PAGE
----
Primary Mental Health (International)

An exploration into suicide prevention initiatives for mental health nurses: A systematic literature review
Mental health and suicide prevention are national health priorities in Australia, with research currently focussed towards the ZERO Suicide (ZS) initiative. The aim of this review, published in the International Journal of Mental Health Nursing, was to evaluate the impact of suicide prevention programmes, in particular the ZS prevention initiative.

Improving Suicide Prevention Through Evidence-Based Strategies: A Systematic Review
The authors of this review, published in The American Journal of Psychiatry, sought to identify scalable evidence-based suicide prevention strategies.


Increased Immunisation (International)

Healthcare workers’ perceptions and experiences of communicating with people over 50 years of age about vaccination: a qualitative evidence synthesis
Infectious diseases are a major cause of illness and death among older adults. Vaccines can prevent infectious diseases, including against seasonal influenza, pneumococcal diseases, herpes zoster and COVID‐19. However, the uptake of vaccination among older adults varies across settings and groups. The objective of this Cochrane Review was to explore healthcare workers' perceptions and experiences of communicating with older adults about vaccination.


Oral Health (International)

Healthy Smile, Happy Child: partnering with Manitoba First Nations and Metis communities for better early childhood oral health
Indigenous populations in Canada are disproportionately affected by early childhood caries. The Healthy Smile, Happy Child initiative utilizes a community development approach to encourage community uptake of evidence-based early childhood oral health promotion strategies. Sharing circles and focus groups elicited First Nations and Metis (Indigenous peoples of mixed Indigenous-European, primarily French, ancestry) views on the challenges of keeping children caries-free. This paper, published in AlterNative, share participants’ experiences and viewpoints on implementation research strategies, principles and protocols that are sensitive to Indigenous community-based contexts.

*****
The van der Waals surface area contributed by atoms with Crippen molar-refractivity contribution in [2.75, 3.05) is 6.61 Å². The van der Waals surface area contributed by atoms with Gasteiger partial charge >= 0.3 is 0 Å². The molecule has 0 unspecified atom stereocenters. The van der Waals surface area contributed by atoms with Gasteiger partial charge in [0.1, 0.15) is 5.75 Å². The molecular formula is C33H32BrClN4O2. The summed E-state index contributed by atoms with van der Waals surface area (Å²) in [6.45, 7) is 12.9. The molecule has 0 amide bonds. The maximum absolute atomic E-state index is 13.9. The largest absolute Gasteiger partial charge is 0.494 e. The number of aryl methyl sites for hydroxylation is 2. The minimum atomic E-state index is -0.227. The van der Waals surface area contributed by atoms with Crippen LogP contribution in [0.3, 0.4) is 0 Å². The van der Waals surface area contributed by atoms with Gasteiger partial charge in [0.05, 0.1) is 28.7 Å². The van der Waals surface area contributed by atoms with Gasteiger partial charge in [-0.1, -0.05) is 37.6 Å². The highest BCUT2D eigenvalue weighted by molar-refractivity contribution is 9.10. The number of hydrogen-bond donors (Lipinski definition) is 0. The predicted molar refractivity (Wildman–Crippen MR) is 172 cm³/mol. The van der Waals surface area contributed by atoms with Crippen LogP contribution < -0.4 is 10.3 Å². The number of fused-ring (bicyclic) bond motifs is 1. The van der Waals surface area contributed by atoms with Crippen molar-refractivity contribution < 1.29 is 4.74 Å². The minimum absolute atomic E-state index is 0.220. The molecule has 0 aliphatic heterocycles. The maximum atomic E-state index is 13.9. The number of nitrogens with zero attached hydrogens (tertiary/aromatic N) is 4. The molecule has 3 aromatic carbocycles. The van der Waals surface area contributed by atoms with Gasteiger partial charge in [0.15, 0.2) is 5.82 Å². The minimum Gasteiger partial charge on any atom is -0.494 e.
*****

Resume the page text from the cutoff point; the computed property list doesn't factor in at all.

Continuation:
Key Ministry of Health Publications

National Hepatitis C Action Plan for Aotearoa New Zealand
This publication presents an action plan to guide the health sector and services working in hepatitis C prevention or treatment. It provides a framework for working towards the World Health Organization’s goal to eliminate viral hepatitis by 2030.

Induction of Labour in Aotearoa New Zealand: A Clinical Practice Guideline 2019
This publication provides best practice clinical guidance for health professionals on induction of labour in the Aotearoa New Zealand context.


Ministry of Health Consultations & Events

Assisted Dying Workforce Forum
Heath professionals are invited to register their interest in attending a workforce forum about assisted dying, being held in Wellington 29-30 September.  The workforce forum is part of the Ministry of Health’s work programme to implement the End of Life Choice Act 2019 (the Act).  Health practitioners who are considering providing parts of the assisted dying service may be particularly be interested in attending, with the second day of the forum providing practical training. It will be an opportunity to ask questions, establish networks with peers, and learn about the new service and roles within it. Register interest in attending the forum here. Find out more about the implementation of the Act on the Ministry of Health website

Submission on amendments to the schedule of the Medicines (Designated Pharmacist Prescribers) Regulations 2013 and Schedule 1B of the Misuse of Drugs Regulations 1977
The Ministry of Health invites submissions on proposed amendments to the schedule of specified prescription medicines for designated pharmacist prescribers. Please submit your feedback on the proposed amendments by 9 August 2021.


District Health Board Initiative

CM Health led initiative delivers first-ever New Zealand Hepatitis C ‘Test and Treat’ service
A Counties Manukau Health-led, New Zealand first ‘Test and Treat’ programme for New Zealanders with hepatitis C is being launched in selected community pharmacies across the Northern Region, including 17 in the Counties Manukau area.


The information available on or through this newsletter does not represent Ministry of Health policy. It is intended to provide general information to the health sector and the public, and is not intended to address specific circumstances of any particular individual or entity.